Paul Brest Hall- West Room.
Stanford University’s Bill Lane Center for the American West is convening a workshop to devise strategies for improving health care and wellness in the rural West.
Rural health care is deficient everywhere in the United States, nowhere more so than in the West, where considerations of distance, culture, and environment pose special challenges. Some 51 million Americans live in rural areas; 13 million of them in the West. According to the National Conference of State Legislatures (NCSL), rural American households have the nation’s highest rates of death, disability, and chronic disease, thanks to poorly resourced and badly fragmented rural healthcare delivery systems and a chronic lack of qualified health workers in rural areas. Because most rural residents live more than an hour away from a Level I/II trauma center, 60 percent of all trauma deaths in the United States occur in rural areas. And more than three-quarters of the nation’s 2,070 rural counties have a shortage of health professionals.
Building on previous Eccles Family Rural West Conferences in Santa Fe, Missoula, Ogden, and elsewhere, the Bill Lane Center invites members of the Stanford community and others to join us on January 26 to address the following questions: How can we best marshal the resources of Stanford University to contribute to the improvement of wellness and health care delivery in the rural West? And with whom should we partner in pursuit of those objectives?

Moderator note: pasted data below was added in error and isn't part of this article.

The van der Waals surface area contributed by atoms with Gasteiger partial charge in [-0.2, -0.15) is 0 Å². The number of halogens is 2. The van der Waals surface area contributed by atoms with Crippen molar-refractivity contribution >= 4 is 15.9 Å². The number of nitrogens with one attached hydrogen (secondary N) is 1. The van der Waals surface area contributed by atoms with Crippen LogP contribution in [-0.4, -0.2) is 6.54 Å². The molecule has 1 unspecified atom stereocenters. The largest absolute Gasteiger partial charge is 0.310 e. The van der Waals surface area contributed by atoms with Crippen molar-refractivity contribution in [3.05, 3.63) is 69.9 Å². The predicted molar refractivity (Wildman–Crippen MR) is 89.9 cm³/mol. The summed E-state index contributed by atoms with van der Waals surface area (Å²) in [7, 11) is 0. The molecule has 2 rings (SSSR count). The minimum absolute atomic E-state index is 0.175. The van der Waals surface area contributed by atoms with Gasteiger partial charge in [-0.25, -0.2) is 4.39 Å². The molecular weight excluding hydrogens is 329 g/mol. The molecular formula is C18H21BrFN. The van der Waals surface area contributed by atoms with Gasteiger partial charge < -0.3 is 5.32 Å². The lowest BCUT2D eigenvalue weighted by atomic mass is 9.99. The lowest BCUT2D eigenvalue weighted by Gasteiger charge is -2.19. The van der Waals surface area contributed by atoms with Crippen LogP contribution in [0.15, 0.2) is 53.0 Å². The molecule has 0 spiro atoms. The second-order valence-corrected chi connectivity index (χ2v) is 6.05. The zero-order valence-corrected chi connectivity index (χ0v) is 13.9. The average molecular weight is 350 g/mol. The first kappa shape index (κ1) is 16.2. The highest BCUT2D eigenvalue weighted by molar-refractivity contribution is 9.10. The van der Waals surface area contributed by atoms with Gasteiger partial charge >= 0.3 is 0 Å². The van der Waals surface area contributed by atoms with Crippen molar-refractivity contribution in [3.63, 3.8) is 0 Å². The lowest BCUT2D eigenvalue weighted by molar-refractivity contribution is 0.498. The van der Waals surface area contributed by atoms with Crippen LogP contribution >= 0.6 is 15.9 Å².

We will focus on several topics: ambient environmental threats to wellness (e.g., air and water quality); chronic diseases with disproportionate instances in the rural West; problems of access and cost; staffing rural health facilities; and the urgent challenges that face rural communities struggling to cope with opioid and methamphetamine addiction.
Some members of the Stanford community from the Schools of Engineering, Humanities and Sciences, and Medicine are already identifying opportunities for impact. For example, Stanford has rapidly developed and adopted telemedicine to alleviate the demand for access to physicians in rural areas with no proper health facilities, according to the Stanford Medicine 2017 Health Trends report.
We seek to coordinate and amplify those efforts and make a real contribution to rural well-being. We hope you can join us.
Friday, January 26, 2018
Paul Brest Hall
|7:15–8:00||Coffee & Breakfast|
Statement on the Challenges of Rural Health
Panel 1: Environment Determinants of Rural Health
Panel 2: Different Communities, Different Needs
Secretary Lynn Gallagher of New Mexico with Hope Eccles
Panel 3: Cost, Care, and Access
Roundtable: What can Stanford do?
Call to Action